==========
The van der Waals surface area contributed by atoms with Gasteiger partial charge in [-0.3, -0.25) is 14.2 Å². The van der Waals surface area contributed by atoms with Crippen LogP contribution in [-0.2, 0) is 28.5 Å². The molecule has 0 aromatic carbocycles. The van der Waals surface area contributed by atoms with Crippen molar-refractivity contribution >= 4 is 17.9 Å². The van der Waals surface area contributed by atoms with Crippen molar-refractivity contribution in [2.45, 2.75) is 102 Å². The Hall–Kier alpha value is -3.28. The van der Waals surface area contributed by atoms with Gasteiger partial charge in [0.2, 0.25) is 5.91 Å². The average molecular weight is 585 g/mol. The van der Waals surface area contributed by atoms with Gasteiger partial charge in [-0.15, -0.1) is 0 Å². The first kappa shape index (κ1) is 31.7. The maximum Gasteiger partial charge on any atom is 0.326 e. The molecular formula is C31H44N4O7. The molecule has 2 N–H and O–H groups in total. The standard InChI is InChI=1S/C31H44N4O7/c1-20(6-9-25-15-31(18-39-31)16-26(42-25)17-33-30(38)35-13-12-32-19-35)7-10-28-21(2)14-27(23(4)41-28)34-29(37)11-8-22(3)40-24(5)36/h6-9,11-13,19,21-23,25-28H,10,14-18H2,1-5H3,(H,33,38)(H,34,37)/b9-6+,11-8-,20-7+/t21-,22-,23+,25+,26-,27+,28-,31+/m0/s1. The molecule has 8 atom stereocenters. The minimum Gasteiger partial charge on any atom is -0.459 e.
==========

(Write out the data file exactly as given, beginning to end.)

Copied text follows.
The van der Waals surface area contributed by atoms with Gasteiger partial charge in [-0.3, -0.25) is 14.2 Å². The van der Waals surface area contributed by atoms with Crippen LogP contribution in [-0.2, 0) is 28.5 Å². The molecule has 0 aromatic carbocycles. The van der Waals surface area contributed by atoms with Crippen molar-refractivity contribution >= 4 is 17.9 Å². The van der Waals surface area contributed by atoms with Crippen molar-refractivity contribution in [2.45, 2.75) is 102 Å². The Hall–Kier alpha value is -3.28. The van der Waals surface area contributed by atoms with Gasteiger partial charge in [0.2, 0.25) is 5.91 Å². The average molecular weight is 585 g/mol. The van der Waals surface area contributed by atoms with Gasteiger partial charge in [-0.15, -0.1) is 0 Å². The first kappa shape index (κ1) is 31.7. The maximum Gasteiger partial charge on any atom is 0.326 e. The molecular formula is C31H44N4O7. The molecule has 2 N–H and O–H groups in total. The standard InChI is InChI=1S/C31H44N4O7/c1-20(6-9-25-15-31(18-39-31)16-26(42-25)17-33-30(38)35-13-12-32-19-35)7-10-28-21(2)14-27(23(4)41-28)34-29(37)11-8-22(3)40-24(5)36/h6-9,11-13,19,21-23,25-28H,10,14-18H2,1-5H3,(H,33,38)(H,34,37)/b9-6+,11-8-,20-7+/t21-,22-,23+,25+,26-,27+,28-,31+/m0/s1. The molecule has 8 atom stereocenters. The minimum Gasteiger partial charge on any atom is -0.459 e.